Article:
Notes on a very bizarre May journey..
Paris, hit and.. stand!!!
I wasn't wearing anything especially objectionable nor especially attractive ( a white semi-fitted t-shirt and a red knee-high skirt)
I wasn't looking angry, happy, I might even have had no specific expression on my face..
I wasn't doing anything any certain race/gender/religion/crazy person might find objectionable..
I was just walking in the very crowded paris pompidou center area, on a nice Parisian afternoon, when a very short thirty-something woman jumped towards me (yes, she didn't run, she jumped in a superman manner), kicked my left leg with all the power God gave her, then stood ominously, staring at me. Ready to strike again.
I, horrified yet having all my survival instincts kicking in..
Suppressed my famous high-pitch scream,
didn't move an inch,
then very very slowly looked at other people without even moving my head…
A few long, long, eternal minutes later an African-American family of four jumped in for my rescue (their sweet accent can't be mistaken for another).. oh those heroes!
they spread around me, circled me, one on every side. I bet people watching thought they were my own personal bodyguards :-)
For me, what they did means they must've been my family in a previous life.
I didn't even thank them. I just started crying the minute I was out of immediate danger and walked away… walked and didn't stop, didn't even look back, for blocks and blocks and blocks, till I reached my hotel on the other side of the city, went to my room, and slept in my clothes and shoes with my cellular phone/credit cards in my pocket till the next day.
Talk about being traumatized!
If you ever go to New York City you MUST stay (or brunch) at this hotel..
Jumeirah Hotel on central park south (which I keep on referring to as Park lane, because it reminds me of London's park lane)
First time I stumbled upon this place I met this guy in the weirdest way.. he held the door for me. And even though it didn't meet a single Arab in NYC I unexplainably didn't say "thanks" or "merci" but just said "shokran"!
to which he replied "3afwan"!!
We both looked shocked at first, then had the biggest smiles on our faces.. it turned out he's Emiratee.
Well, this ain't the only reason I fell in love with this hotel. But rather cause during an-all-business trip to NYC, It became my "me-time" place. It had all I needed to be transformed from "angry-over-worked-Eve" to "happy-Eve" (well, just at morning hours, to be more precise); rich cappuccinos, some Arabic newspapers, and very luxurious surroundings in a not-so-luxurious city.
Seattle, 2nd floor elevator
We had only met each other four days ago.. but I realized, when I unexpectedly gave him the warmest, longest hug good-bye while we both quietly stood waiting for the elevator after what I thought was our last dinner together on my last night in Seattle, that though we seem to be going in opposite directions; him two floors down to the lobby, I two floors up to my room, that we were both treading the same path; two un-Saudi Saudis in Seattle..
Coming to this conclusion gave me a much needed dose of feeling safe, as I knew I made a friend for life, and I knew God does listen to a worried mom's prayers to send her little girl helpful strangers when caring-close-ones are all on other continents.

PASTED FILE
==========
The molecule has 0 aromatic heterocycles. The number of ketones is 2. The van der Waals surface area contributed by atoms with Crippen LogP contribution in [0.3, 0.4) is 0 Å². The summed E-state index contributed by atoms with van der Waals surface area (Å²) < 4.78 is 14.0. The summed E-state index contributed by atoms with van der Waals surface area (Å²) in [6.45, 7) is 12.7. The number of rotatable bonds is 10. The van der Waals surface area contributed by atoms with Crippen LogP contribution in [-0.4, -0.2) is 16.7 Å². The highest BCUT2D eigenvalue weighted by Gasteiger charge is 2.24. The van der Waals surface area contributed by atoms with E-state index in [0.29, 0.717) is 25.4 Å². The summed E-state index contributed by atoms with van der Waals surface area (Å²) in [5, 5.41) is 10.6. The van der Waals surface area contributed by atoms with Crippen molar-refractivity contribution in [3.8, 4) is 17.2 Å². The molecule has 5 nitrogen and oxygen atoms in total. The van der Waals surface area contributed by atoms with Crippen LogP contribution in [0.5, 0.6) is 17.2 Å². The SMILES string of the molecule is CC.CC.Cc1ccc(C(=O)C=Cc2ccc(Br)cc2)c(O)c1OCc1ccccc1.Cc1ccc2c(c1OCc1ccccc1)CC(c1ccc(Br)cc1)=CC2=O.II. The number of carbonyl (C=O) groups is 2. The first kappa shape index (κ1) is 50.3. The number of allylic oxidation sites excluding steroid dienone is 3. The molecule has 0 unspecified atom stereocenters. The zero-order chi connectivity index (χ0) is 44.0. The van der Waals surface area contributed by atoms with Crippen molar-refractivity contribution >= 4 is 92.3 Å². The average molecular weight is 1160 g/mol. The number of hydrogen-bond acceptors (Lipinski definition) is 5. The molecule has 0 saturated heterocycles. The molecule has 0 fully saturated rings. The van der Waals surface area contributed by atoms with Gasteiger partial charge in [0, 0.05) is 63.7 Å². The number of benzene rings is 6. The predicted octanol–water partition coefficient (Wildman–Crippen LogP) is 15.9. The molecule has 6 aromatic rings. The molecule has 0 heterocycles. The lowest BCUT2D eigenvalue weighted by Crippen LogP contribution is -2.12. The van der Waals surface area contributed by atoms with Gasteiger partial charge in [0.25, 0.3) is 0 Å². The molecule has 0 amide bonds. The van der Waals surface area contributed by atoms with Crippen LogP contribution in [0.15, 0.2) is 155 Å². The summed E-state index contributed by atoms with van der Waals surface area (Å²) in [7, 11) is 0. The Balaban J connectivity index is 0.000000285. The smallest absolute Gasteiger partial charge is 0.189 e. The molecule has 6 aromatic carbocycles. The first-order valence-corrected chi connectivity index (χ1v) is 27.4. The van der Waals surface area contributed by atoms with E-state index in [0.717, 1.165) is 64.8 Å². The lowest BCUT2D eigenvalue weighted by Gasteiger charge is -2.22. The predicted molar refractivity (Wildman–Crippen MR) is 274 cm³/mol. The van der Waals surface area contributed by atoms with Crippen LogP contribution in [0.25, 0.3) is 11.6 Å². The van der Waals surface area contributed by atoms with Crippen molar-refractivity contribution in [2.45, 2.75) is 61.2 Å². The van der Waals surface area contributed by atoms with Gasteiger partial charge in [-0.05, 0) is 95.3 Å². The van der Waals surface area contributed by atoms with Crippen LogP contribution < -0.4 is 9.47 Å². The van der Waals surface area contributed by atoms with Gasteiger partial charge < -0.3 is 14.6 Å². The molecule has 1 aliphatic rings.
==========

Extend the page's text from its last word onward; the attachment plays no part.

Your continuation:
We had only met each other four days ago.. a friend called him from Saudi with an-all-familiar-message to any Arabic-over-sees student: hey, a friend-of-a-friend is coming to Seattle, for the first time, and doesn't know a single soul out there, take care of her.
Beirut, "Saudi fuck-ups welcomed here"
One of the things I love about Libnen –and I'm sure many Saudi's agree- is that the minute I land in Beirut rafe2 el7arere airport 9/11, with all it's horrendous effects on me the normal-everyday-Saudi that had nothing to do with it, is no more.
Furthermore, as far as a Saudi is concerned, in libnen, it is as if time stopped decades ago.
which I didn't really notice before till I came to Beirut from JFK New York City (via Frankfurt), On a united airlines flight!.
A half Lebanese friend once told me " ..in Libnen, Every Saudi is literally treated as royalty. You guys all have diplomatic immunity here. It is kind of as if the oil boom has just happened yesterday. To us, no Saudi is an unemployed, deeply in debt, and here to waist what little dollars they sold their car for. It is still the seventies here" ..
Some might say that we -Saudi's- feel our best in Beirut because we love being treated like royalty, which does have some truth to it since we do perceive ourselves as being all royalty. and it serves our sick qabale background to be treated as royalty; thus better than other nations (especially madane nations). But I see it differently, to me yes, we Saudi's feel our best out of all the cities of the world in Beirut. even, sadly but very true more than we do in our own country. because Beirut gives hope to a hopeless Saudi. Beirut, like a loving mother of a spoiled out of job fifty-something son who wasted the last penny of his inheritance on zilch, it –beirut- still sees us as promising as we were in the seventies, and it still treats us as the average joe/3bdul when the rest of the world , justifiably, looks at us as either the not-so-average-usama or the delusional Casanova-wanna-be.
But why, why does libnen treat Saudi's with this undeserved respect? I think althou the surface reason might seem to be cause of our much needed dollars…. I do differ. I think it has more to it than that. In my opinion, it might have to do with the fact that libnen a country so promising yet ever failing all expectations of all other countries knows exactly how it feels to be a fuck-up. And that even a fuck-up needs to be cut some slack.
So, thank you libnen for being a place where a Saudi, who is entitled to respect from time to time, still gets it.
Posted by SaudiEve at 12:14 AM